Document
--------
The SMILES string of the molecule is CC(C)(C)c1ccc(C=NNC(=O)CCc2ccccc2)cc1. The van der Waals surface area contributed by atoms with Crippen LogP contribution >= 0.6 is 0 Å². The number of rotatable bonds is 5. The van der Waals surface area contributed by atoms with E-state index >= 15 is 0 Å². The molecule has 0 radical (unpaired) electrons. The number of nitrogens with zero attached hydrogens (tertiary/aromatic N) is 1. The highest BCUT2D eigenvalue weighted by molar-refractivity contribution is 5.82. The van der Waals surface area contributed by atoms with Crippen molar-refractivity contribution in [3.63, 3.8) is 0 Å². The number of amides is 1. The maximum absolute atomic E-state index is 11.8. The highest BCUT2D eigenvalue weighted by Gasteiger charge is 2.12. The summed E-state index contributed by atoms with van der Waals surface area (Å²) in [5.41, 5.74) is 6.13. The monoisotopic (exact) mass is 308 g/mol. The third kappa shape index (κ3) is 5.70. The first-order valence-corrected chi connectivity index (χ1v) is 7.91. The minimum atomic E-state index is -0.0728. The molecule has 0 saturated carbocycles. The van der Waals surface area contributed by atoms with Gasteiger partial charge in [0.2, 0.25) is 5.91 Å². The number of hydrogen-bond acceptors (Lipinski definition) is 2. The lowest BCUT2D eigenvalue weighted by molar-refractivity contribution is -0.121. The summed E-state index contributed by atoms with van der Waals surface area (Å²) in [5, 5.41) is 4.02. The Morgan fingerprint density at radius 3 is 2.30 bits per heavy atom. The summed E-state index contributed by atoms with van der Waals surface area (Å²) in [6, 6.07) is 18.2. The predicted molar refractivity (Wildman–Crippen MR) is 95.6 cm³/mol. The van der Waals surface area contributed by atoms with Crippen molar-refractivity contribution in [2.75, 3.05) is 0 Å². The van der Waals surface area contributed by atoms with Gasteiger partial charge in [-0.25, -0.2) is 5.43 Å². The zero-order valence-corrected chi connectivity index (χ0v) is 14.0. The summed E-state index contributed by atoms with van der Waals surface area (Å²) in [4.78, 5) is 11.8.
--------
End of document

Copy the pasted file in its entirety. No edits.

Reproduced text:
The SMILES string of the molecule is CC(C)(C)c1ccc(C=NNC(=O)CCc2ccccc2)cc1. The van der Waals surface area contributed by atoms with Crippen LogP contribution >= 0.6 is 0 Å². The number of rotatable bonds is 5. The van der Waals surface area contributed by atoms with E-state index >= 15 is 0 Å². The molecule has 0 radical (unpaired) electrons. The number of nitrogens with zero attached hydrogens (tertiary/aromatic N) is 1. The highest BCUT2D eigenvalue weighted by molar-refractivity contribution is 5.82. The van der Waals surface area contributed by atoms with Crippen molar-refractivity contribution in [3.63, 3.8) is 0 Å². The number of amides is 1. The maximum absolute atomic E-state index is 11.8. The highest BCUT2D eigenvalue weighted by Gasteiger charge is 2.12. The summed E-state index contributed by atoms with van der Waals surface area (Å²) in [5.41, 5.74) is 6.13. The monoisotopic (exact) mass is 308 g/mol. The third kappa shape index (κ3) is 5.70. The first-order valence-corrected chi connectivity index (χ1v) is 7.91. The minimum atomic E-state index is -0.0728. The molecule has 0 saturated carbocycles. The van der Waals surface area contributed by atoms with Gasteiger partial charge in [0.2, 0.25) is 5.91 Å². The number of hydrogen-bond acceptors (Lipinski definition) is 2. The lowest BCUT2D eigenvalue weighted by molar-refractivity contribution is -0.121. The summed E-state index contributed by atoms with van der Waals surface area (Å²) in [5, 5.41) is 4.02. The Morgan fingerprint density at radius 3 is 2.30 bits per heavy atom. The summed E-state index contributed by atoms with van der Waals surface area (Å²) in [6, 6.07) is 18.2. The predicted molar refractivity (Wildman–Crippen MR) is 95.6 cm³/mol. The van der Waals surface area contributed by atoms with Crippen molar-refractivity contribution in [2.75, 3.05) is 0 Å². The van der Waals surface area contributed by atoms with Gasteiger partial charge in [-0.25, -0.2) is 5.43 Å². The zero-order valence-corrected chi connectivity index (χ0v) is 14.0. The summed E-state index contributed by atoms with van der Waals surface area (Å²) in [4.78, 5) is 11.8.